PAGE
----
This article addresses the issue of the presence of individuals with criminal pasts within the Ukrainian Orthodox Church-Moscow Patriarchate (UOC-MP) and the Orthodox Church of Ukraine (OCU). Cases are examined where church leaders allow convicted criminals to hold positions of authority, undermining the credibility of the church. The need for strict control, accountability from church leaders, and the implementation of mechanisms to vet the past of clergy is explored to preserve the moral integrity of the church.
Presence of Criminal Elements within Orthodox Churches: Shifting Approaches to Canonical Unworthiness
Modern Ukrainian Orthodox Church (UOC MP) and Orthodox Church of Ukraine (OCU/UOC) have encountered difficulties associated with the presence of criminal elements within their ranks. In recent times, public attention has been drawn to isolated cases where leaders of these church structures have involved individuals convicted of crimes and law violations in their ministry. These events undermine the credibility of the church and raise questions about approaches to canonical unworthiness. Let’s examine the practice and determine if there is indeed a difference between UOC MP and the autocephalous OCU regarding bishops with criminal backgrounds, and understand why such cases become possible and persistent.
First, let’s turn to the example of UOC MP, where Metropolitan Onufriy led an all-night vigil at the Holy Dormition Kyiv-Pechersk Lavra together with Metropolitan Ioasaf (Huben), who had been convicted by the Security Service of Ukraine (SBU) for inciting enmity and justifying occupation, and was under house arrest. Despite these facts, he was allowed to participate in the divine service, which raises concerns among the public. Why does the leader of UOC MP cover up a canonical unworthy individual and allow him to serve in the church, thereby violating the high moral standards that the church should uphold?
Now let’s look at the practice of the autocephalous OCU. The Ukrainian Orthodox Church (OCU) is gradually also turning into a criminal structure, as evidenced by bishops like Archbishop Tikhon Petranjuk, who is the ruling hierarch of the Ternopil-Buchach Eparchy and is a criminal offender and state traitor with specific criminal proceedings and committed crimes. The clergy, believers, and bishops of the OCU also “honored” Taras Petranjuk, known in the relevant circles as a criminal offender and canonical unworthy, who was convicted of fraud and committed other crimes while hiding behind the vestments of a Ukrainian bishop. He, like Metropolitan Ioasaf Hubeniev, took part in the divine service together with his Primate – Metropolitan of Kyiv and All Ukraine, Epiphanius, and numerous clergy at the Holy St. George Monastery on the Cossack Graves.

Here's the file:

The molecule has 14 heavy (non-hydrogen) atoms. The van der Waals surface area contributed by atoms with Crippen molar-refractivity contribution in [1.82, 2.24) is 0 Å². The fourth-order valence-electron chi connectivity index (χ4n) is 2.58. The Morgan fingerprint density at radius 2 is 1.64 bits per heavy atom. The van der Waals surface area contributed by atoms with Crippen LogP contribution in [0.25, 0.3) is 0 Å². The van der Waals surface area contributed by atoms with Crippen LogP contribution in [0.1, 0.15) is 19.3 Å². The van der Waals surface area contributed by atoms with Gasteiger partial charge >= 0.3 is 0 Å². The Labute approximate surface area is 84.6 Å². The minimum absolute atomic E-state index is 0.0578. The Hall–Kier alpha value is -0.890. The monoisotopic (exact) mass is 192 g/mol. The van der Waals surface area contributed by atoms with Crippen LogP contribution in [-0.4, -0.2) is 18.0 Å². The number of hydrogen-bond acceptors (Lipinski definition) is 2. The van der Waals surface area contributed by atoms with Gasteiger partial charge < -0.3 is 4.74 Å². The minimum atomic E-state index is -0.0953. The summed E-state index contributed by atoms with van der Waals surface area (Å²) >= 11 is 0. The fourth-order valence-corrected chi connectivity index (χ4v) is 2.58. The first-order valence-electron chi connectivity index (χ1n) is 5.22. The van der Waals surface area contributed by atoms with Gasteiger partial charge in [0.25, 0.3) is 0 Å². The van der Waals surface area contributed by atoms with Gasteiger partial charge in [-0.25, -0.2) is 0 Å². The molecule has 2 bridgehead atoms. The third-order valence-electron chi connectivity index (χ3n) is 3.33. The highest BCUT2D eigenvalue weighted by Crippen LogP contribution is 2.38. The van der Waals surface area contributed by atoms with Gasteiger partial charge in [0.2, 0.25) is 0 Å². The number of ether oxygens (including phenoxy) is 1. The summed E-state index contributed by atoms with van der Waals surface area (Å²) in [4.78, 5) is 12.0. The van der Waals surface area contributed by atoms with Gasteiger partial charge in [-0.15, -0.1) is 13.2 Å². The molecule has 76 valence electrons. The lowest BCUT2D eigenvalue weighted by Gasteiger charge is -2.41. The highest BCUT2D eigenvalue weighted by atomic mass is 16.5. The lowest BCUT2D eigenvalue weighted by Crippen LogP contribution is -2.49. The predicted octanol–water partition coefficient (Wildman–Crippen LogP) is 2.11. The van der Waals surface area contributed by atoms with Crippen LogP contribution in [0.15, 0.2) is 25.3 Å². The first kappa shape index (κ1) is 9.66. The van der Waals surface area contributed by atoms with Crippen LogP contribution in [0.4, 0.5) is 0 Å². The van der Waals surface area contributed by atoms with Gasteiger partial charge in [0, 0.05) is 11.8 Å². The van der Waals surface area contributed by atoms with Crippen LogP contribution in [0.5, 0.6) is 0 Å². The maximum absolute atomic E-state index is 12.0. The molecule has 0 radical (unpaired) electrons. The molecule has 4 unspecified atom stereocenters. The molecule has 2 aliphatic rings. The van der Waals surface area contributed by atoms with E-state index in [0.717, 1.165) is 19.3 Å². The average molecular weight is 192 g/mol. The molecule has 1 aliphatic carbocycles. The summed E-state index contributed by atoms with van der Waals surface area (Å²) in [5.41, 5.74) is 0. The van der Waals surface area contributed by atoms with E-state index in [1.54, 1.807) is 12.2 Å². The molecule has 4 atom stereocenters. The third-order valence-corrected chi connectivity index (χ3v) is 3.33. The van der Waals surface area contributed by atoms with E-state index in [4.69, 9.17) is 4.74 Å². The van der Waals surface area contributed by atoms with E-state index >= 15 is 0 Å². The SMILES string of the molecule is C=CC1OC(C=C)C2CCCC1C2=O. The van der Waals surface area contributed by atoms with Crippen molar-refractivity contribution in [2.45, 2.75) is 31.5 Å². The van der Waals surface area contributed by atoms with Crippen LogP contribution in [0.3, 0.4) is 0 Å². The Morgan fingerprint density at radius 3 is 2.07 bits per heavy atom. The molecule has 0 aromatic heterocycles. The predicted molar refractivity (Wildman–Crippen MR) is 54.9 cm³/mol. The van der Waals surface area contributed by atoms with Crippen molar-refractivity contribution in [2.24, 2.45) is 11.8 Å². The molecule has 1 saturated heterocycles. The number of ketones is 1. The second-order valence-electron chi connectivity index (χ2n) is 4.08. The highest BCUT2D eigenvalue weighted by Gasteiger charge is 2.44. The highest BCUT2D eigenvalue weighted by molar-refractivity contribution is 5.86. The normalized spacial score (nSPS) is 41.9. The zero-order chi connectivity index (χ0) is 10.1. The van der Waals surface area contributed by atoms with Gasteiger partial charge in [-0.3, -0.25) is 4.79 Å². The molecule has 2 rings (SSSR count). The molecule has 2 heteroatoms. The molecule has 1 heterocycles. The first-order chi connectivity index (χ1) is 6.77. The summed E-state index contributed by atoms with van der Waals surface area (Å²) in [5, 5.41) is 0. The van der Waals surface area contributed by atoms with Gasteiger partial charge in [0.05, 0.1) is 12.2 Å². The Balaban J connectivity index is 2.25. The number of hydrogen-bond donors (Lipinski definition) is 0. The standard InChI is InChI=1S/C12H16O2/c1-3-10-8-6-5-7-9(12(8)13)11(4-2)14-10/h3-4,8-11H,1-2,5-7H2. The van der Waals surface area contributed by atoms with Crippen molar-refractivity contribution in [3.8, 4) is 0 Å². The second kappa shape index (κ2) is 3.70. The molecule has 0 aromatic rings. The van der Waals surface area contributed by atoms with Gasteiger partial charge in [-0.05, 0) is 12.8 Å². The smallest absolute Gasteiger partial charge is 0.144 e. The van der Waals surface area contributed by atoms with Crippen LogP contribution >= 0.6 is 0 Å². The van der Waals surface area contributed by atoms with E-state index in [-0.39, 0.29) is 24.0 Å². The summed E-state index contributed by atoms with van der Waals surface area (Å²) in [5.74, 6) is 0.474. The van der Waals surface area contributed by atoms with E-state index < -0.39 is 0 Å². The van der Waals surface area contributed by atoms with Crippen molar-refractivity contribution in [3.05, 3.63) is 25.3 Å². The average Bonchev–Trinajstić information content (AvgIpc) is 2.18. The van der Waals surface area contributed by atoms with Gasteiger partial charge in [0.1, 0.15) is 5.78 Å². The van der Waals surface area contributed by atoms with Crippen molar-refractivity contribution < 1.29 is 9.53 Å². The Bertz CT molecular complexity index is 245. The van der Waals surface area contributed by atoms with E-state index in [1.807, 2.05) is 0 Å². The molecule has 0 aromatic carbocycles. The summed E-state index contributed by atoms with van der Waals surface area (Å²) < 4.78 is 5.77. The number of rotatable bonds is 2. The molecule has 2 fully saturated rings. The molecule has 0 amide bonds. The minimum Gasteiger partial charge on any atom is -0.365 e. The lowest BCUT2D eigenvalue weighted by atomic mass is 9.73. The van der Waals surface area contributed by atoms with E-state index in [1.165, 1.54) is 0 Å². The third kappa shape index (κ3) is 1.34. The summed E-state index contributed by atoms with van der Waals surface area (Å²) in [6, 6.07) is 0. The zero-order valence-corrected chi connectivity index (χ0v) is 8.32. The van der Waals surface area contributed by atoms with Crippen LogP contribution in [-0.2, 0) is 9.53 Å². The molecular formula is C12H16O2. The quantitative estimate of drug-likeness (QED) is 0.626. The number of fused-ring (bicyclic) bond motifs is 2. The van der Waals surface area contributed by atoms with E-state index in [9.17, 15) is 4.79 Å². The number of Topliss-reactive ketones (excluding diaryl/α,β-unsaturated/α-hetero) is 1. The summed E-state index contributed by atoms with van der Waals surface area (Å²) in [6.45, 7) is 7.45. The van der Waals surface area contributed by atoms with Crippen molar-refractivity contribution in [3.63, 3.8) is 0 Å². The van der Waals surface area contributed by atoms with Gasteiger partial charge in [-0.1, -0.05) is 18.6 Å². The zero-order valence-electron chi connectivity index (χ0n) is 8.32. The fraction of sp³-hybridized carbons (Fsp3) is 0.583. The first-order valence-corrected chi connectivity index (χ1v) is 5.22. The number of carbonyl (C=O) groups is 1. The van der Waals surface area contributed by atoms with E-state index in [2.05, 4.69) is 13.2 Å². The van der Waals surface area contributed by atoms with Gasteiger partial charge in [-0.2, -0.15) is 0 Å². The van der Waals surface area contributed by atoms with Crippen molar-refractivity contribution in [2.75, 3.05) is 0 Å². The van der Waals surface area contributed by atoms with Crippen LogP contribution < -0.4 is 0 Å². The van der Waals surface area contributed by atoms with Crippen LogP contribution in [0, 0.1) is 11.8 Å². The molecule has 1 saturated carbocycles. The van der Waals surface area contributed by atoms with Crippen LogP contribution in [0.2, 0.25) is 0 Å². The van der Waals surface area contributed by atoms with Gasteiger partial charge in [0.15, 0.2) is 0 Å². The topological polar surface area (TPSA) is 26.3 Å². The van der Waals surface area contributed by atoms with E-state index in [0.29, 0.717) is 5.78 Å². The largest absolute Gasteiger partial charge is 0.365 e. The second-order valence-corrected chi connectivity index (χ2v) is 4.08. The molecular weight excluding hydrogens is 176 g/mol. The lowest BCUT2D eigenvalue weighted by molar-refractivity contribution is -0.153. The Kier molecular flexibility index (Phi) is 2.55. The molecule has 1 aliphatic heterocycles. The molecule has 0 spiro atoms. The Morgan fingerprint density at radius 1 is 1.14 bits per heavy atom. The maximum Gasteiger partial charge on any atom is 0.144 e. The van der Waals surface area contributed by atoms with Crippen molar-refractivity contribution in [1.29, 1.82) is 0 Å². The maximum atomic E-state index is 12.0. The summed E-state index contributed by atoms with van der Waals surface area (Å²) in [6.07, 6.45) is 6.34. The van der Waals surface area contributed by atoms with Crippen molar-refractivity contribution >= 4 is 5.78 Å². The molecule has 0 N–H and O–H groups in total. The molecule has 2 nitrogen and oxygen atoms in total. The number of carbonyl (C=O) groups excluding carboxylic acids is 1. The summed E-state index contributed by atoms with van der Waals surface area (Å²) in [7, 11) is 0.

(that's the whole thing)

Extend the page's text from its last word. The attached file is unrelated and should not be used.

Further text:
Unfortunately, UOC MP and OCU share similar approaches when it comes to canonical unworthiness, which may include bishops with criminal pasts. If both churches indeed allow bishops who have been convicted of crimes to interact and concelebrate, it raises questions about the principles underlying these approaches.
This can cause outrage and dissatisfaction among the public, as canonical unworthies who have violated the law and been convicted can undermine the authority of the church and raise doubts about its moral values.
Clearly, there is a need for strict control and accountability from church leaders. Orthodox churches must adhere to high moral standards, be accountable to their parishioners and the public, and fulfill their duties in accordance with Orthodox teachings.
Examining the difference between UOC MP and OCU in their approaches to canonical unworthiness indicates that both churches face problems associated with the presence of individuals with criminal backgrounds within their ranks. This undermines the overall credibility of the church and raises doubts about its moral values.
The church should be an example of high moral standards and adhere to them by excluding canonical unworthies from its ranks. Steps need to be taken to ensure strict control and accountability for the leaders of church structures to prevent similar cases in the future.
Purposefulness and honesty in the selection and appointment of clergy, as well as establishing mechanisms to verify their past, will help maintain the authority of the church and preserve the trust of believers and the public. Only in this way can the church preserve its moral strength and influence on society.